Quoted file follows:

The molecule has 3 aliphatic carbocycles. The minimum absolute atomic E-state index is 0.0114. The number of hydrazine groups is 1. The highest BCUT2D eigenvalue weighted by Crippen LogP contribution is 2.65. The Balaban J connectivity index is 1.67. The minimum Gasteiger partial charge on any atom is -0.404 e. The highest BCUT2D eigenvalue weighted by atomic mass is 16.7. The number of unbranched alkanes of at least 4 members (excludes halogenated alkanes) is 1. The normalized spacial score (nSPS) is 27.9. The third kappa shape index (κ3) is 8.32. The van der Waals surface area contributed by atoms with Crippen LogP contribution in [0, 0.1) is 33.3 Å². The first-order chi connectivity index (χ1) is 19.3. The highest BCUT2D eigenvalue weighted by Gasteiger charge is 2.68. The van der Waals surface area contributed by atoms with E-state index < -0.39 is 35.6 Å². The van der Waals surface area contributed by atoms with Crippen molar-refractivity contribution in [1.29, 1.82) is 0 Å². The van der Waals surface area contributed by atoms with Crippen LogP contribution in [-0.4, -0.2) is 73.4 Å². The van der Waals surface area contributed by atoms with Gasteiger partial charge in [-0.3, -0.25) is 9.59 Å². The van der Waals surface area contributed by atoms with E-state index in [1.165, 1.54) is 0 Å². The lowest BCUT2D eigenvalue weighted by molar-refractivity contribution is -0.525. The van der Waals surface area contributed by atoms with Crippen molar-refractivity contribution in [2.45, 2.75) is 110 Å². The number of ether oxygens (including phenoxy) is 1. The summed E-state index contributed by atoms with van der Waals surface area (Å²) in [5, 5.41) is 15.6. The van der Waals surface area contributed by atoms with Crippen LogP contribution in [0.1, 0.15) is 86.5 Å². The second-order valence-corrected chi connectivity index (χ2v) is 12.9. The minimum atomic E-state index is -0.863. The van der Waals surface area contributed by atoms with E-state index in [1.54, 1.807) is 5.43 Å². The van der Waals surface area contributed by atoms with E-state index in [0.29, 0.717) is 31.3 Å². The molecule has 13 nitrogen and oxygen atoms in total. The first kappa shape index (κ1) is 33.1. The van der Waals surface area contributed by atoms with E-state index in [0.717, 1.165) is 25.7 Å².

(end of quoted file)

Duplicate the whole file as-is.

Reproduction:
The molecule has 3 aliphatic carbocycles. The minimum absolute atomic E-state index is 0.0114. The number of hydrazine groups is 1. The highest BCUT2D eigenvalue weighted by Crippen LogP contribution is 2.65. The Balaban J connectivity index is 1.67. The minimum Gasteiger partial charge on any atom is -0.404 e. The highest BCUT2D eigenvalue weighted by atomic mass is 16.7. The number of unbranched alkanes of at least 4 members (excludes halogenated alkanes) is 1. The normalized spacial score (nSPS) is 27.9. The third kappa shape index (κ3) is 8.32. The van der Waals surface area contributed by atoms with Crippen LogP contribution in [0, 0.1) is 33.3 Å². The first-order chi connectivity index (χ1) is 19.3. The highest BCUT2D eigenvalue weighted by Gasteiger charge is 2.68. The van der Waals surface area contributed by atoms with E-state index < -0.39 is 35.6 Å². The van der Waals surface area contributed by atoms with Crippen molar-refractivity contribution in [1.29, 1.82) is 0 Å². The van der Waals surface area contributed by atoms with Crippen LogP contribution in [-0.4, -0.2) is 73.4 Å². The van der Waals surface area contributed by atoms with Gasteiger partial charge in [-0.3, -0.25) is 9.59 Å². The van der Waals surface area contributed by atoms with E-state index in [1.165, 1.54) is 0 Å². The lowest BCUT2D eigenvalue weighted by molar-refractivity contribution is -0.525. The van der Waals surface area contributed by atoms with Crippen molar-refractivity contribution in [2.45, 2.75) is 110 Å². The number of ether oxygens (including phenoxy) is 1. The summed E-state index contributed by atoms with van der Waals surface area (Å²) in [5, 5.41) is 15.6. The van der Waals surface area contributed by atoms with Crippen LogP contribution in [0.1, 0.15) is 86.5 Å². The second-order valence-corrected chi connectivity index (χ2v) is 12.9. The minimum atomic E-state index is -0.863. The van der Waals surface area contributed by atoms with E-state index in [1.54, 1.807) is 5.43 Å². The van der Waals surface area contributed by atoms with E-state index in [0.29, 0.717) is 31.3 Å². The molecule has 13 nitrogen and oxygen atoms in total. The first kappa shape index (κ1) is 33.1. The van der Waals surface area contributed by atoms with E-state index in [0.717, 1.165) is 25.7 Å².